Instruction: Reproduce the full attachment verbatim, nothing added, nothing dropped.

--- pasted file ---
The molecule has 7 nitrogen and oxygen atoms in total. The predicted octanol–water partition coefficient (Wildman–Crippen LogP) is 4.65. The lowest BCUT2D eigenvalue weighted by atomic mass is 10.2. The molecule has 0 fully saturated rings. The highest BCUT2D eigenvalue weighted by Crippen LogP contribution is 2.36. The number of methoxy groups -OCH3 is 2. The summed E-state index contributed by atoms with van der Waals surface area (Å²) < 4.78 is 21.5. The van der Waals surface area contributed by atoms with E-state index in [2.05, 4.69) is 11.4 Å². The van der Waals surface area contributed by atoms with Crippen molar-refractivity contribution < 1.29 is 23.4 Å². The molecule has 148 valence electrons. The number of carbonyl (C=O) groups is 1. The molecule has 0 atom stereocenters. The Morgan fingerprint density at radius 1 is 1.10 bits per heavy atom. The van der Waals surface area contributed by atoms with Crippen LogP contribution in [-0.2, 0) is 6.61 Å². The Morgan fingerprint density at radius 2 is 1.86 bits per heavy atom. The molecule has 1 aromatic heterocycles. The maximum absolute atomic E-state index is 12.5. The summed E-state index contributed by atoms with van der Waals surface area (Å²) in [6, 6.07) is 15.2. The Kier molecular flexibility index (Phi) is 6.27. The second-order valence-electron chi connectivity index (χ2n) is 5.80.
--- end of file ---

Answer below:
The molecule has 7 nitrogen and oxygen atoms in total. The predicted octanol–water partition coefficient (Wildman–Crippen LogP) is 4.65. The lowest BCUT2D eigenvalue weighted by atomic mass is 10.2. The molecule has 0 fully saturated rings. The highest BCUT2D eigenvalue weighted by Crippen LogP contribution is 2.36. The number of methoxy groups -OCH3 is 2. The summed E-state index contributed by atoms with van der Waals surface area (Å²) < 4.78 is 21.5. The van der Waals surface area contributed by atoms with E-state index in [2.05, 4.69) is 11.4 Å². The van der Waals surface area contributed by atoms with Crippen molar-refractivity contribution < 1.29 is 23.4 Å². The molecule has 148 valence electrons. The number of carbonyl (C=O) groups is 1. The molecule has 0 atom stereocenters. The Morgan fingerprint density at radius 1 is 1.10 bits per heavy atom. The van der Waals surface area contributed by atoms with Crippen LogP contribution in [-0.2, 0) is 6.61 Å². The Morgan fingerprint density at radius 2 is 1.86 bits per heavy atom. The molecule has 1 aromatic heterocycles. The maximum absolute atomic E-state index is 12.5. The summed E-state index contributed by atoms with van der Waals surface area (Å²) in [6, 6.07) is 15.2. The Kier molecular flexibility index (Phi) is 6.27. The second-order valence-electron chi connectivity index (χ2n) is 5.80.